This Month's cover...shows a view of a shot tower in Baltimore, MD, looking up from its base. The paper beginning on p. 218 of this issue discusses the physics behind how lead
shot was made in the 18th and 19th centuries. (Photo taken by Carl Mungan.)
May, Volume 50, Number 5
This Month’s Cover...In his paper beginning on p. 292, Xian-Sheng Cao describes a simple method for measuring the moment of inertia of a Ping-Pong ball.
September, Volume 50, Number 6
This month's cover...shows a particle collision recorded by the CERN Compact Muon Solenoid collaboration in which two photons were produced. Events like these are a powerful
probe in searches for the Higgs boson. The paper by Don Lincoln, beginning on p. 332, details this summer's exciting advance in our understanding of the physics of the Higgs
field. (Figure courtesy of CERN and the CMS Collaboration)
October, Volume 50, Number 7
This month's cover...This acoustic image was created by scanning yogurt bottles with a sound probe. Manfred Euler's paper beginning on p. 414 of this issue discusses how two-
dimensional acoustic mapping can be used in the physics classroom as an analogue to scanning tunneling microscopy.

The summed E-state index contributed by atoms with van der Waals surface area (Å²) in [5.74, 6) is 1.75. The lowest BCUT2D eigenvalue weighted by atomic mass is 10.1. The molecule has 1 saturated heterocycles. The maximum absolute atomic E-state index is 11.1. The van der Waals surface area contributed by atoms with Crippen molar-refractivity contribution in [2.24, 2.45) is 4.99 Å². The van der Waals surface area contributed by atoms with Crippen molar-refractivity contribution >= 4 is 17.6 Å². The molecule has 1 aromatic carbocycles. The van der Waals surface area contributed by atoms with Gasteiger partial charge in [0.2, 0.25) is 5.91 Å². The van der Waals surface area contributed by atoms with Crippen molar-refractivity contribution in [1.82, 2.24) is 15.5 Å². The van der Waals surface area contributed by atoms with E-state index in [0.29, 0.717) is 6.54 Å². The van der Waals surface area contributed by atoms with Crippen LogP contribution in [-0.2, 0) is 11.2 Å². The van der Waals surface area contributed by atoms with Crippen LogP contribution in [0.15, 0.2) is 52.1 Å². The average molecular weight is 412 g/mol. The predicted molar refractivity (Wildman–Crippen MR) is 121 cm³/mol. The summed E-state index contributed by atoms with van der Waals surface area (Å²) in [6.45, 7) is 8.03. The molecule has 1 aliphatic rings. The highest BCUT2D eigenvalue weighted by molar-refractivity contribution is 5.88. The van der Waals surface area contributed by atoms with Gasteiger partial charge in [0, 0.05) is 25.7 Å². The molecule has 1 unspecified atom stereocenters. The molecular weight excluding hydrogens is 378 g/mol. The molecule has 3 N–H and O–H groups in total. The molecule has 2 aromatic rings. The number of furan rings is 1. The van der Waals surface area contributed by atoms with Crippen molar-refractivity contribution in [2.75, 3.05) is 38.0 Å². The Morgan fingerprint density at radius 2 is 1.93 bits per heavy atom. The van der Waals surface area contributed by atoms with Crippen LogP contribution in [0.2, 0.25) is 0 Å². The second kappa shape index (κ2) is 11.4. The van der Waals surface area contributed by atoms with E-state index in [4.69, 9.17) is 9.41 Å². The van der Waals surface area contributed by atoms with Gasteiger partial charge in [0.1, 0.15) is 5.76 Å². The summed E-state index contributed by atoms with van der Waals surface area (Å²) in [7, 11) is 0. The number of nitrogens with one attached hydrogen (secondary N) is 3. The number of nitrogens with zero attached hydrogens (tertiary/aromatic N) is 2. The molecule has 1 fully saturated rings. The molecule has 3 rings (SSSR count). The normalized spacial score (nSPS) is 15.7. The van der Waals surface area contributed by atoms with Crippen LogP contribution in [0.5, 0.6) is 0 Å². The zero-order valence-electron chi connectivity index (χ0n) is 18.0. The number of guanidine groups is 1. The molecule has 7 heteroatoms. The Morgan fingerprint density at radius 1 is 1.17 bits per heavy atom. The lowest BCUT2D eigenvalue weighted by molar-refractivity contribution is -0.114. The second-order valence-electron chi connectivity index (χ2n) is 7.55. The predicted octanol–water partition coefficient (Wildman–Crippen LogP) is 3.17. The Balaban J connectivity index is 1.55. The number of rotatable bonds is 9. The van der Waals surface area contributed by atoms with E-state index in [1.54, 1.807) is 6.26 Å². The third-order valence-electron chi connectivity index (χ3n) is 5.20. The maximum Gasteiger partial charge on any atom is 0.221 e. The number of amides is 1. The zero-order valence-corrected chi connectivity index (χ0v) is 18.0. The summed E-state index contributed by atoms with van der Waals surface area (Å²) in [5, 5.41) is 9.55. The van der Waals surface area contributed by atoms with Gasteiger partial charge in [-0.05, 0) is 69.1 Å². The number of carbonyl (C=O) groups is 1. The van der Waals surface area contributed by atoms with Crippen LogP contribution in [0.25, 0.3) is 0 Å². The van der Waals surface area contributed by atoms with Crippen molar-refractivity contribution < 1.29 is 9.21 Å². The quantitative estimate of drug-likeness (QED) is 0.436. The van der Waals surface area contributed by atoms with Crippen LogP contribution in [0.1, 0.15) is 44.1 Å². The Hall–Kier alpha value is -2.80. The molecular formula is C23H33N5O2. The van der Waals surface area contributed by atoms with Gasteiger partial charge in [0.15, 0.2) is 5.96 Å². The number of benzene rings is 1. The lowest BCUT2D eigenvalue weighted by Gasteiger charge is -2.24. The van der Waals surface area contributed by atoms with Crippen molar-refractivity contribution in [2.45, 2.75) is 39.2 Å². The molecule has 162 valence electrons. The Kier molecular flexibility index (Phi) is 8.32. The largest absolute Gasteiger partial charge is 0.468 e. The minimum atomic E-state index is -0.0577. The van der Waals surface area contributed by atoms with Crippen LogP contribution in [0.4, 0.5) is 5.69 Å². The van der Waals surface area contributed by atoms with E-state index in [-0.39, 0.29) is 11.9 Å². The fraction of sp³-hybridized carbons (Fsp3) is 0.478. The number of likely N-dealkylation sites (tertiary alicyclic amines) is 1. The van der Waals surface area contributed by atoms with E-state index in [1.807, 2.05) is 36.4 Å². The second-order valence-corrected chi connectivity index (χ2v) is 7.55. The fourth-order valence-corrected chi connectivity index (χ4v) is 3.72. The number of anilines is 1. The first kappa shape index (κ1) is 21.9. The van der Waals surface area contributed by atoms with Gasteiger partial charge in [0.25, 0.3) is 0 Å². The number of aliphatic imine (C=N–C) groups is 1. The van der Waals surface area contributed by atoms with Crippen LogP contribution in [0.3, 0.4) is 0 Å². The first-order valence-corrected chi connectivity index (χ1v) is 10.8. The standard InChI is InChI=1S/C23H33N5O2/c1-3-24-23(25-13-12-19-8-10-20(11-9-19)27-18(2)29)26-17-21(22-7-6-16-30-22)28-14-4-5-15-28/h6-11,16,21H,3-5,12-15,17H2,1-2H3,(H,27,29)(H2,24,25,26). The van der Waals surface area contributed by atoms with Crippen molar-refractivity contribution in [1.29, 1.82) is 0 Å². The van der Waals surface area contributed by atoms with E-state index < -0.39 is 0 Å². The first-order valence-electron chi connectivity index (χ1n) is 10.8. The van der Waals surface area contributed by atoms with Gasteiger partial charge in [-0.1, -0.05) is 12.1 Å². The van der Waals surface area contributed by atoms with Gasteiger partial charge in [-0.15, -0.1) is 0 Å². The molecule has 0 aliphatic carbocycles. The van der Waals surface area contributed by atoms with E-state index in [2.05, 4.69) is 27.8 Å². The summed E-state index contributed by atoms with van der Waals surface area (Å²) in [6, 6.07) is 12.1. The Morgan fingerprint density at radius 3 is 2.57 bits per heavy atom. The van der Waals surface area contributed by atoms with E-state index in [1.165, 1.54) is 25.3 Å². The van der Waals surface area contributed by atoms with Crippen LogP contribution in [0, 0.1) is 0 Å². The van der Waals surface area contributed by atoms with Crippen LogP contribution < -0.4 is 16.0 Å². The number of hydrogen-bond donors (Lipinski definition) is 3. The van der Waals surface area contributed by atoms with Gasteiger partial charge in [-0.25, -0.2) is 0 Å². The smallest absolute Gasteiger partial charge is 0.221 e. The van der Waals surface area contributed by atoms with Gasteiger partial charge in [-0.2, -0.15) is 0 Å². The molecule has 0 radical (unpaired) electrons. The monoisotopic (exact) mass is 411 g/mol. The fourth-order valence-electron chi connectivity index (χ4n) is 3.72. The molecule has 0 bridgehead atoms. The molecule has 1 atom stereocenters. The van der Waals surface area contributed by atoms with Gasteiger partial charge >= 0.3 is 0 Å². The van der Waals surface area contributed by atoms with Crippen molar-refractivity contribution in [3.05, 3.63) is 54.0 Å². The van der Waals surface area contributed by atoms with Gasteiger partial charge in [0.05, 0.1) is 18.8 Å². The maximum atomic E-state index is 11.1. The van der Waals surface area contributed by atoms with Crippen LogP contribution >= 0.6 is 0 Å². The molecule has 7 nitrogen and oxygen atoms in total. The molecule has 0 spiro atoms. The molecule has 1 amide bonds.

November, Volume 50, Number 8
This month's cover... is the third place winner in the Contrived Category in AAPT’s 2012 High School Physics Photo Contest. Titled "Rose Drops," the photo was taken by Angela
Qiu of Lynbrook High School, San Jose, CA. Her teacher is Darryl Haywood. View the top 100 photos and winners at the AAPT website.
December, Volume 50, Number 9
This Month’s Cover...is a photo of the June 5, 2012, Transit of Venus as seen from Davidson, NC. The image was taken by Emmy Belloni, Nancy Bondurant, and Mario Belloni with an
iPhone, an iPhone adapter for afocal astrophotography, and a small telescope with a solar filter. Belloni’s paper beginning on p. 520 discusses the use of astrophotography in
the introductory astronomy class. (Cover design: Matthew Payne)